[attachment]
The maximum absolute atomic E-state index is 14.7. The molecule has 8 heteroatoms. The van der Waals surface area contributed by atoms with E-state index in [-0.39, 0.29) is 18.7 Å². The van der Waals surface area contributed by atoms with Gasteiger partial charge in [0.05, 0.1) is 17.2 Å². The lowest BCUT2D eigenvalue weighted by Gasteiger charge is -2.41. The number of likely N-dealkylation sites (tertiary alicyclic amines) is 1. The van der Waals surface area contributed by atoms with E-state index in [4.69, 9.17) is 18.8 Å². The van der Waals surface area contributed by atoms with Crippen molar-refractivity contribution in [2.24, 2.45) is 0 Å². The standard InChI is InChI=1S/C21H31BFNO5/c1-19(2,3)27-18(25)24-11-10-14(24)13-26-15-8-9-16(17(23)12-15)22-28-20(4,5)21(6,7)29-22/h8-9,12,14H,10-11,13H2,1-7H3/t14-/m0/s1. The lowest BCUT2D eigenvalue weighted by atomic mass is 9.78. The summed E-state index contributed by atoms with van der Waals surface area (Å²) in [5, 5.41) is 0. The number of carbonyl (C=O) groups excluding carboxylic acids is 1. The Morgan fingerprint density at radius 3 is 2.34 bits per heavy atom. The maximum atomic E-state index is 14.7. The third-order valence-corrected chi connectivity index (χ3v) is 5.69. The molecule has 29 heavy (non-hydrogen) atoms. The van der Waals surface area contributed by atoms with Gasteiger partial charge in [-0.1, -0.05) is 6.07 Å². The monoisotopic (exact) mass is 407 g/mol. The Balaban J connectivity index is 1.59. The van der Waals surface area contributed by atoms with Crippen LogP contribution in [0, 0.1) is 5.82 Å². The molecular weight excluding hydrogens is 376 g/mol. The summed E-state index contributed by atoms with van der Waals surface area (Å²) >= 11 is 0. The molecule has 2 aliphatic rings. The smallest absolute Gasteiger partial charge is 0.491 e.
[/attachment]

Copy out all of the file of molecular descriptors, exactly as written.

The maximum absolute atomic E-state index is 14.7. The molecule has 8 heteroatoms. The van der Waals surface area contributed by atoms with E-state index in [-0.39, 0.29) is 18.7 Å². The van der Waals surface area contributed by atoms with Gasteiger partial charge in [0.05, 0.1) is 17.2 Å². The lowest BCUT2D eigenvalue weighted by Gasteiger charge is -2.41. The number of likely N-dealkylation sites (tertiary alicyclic amines) is 1. The van der Waals surface area contributed by atoms with E-state index in [4.69, 9.17) is 18.8 Å². The van der Waals surface area contributed by atoms with Crippen molar-refractivity contribution in [2.24, 2.45) is 0 Å². The standard InChI is InChI=1S/C21H31BFNO5/c1-19(2,3)27-18(25)24-11-10-14(24)13-26-15-8-9-16(17(23)12-15)22-28-20(4,5)21(6,7)29-22/h8-9,12,14H,10-11,13H2,1-7H3/t14-/m0/s1. The lowest BCUT2D eigenvalue weighted by atomic mass is 9.78. The summed E-state index contributed by atoms with van der Waals surface area (Å²) in [5, 5.41) is 0. The number of carbonyl (C=O) groups excluding carboxylic acids is 1. The Morgan fingerprint density at radius 3 is 2.34 bits per heavy atom. The maximum atomic E-state index is 14.7. The third-order valence-corrected chi connectivity index (χ3v) is 5.69. The molecule has 29 heavy (non-hydrogen) atoms. The van der Waals surface area contributed by atoms with Gasteiger partial charge in [-0.1, -0.05) is 6.07 Å². The monoisotopic (exact) mass is 407 g/mol. The Balaban J connectivity index is 1.59. The van der Waals surface area contributed by atoms with Crippen LogP contribution in [0, 0.1) is 5.82 Å². The molecular weight excluding hydrogens is 376 g/mol. The summed E-state index contributed by atoms with van der Waals surface area (Å²) >= 11 is 0. The molecule has 2 aliphatic rings. The smallest absolute Gasteiger partial charge is 0.491 e.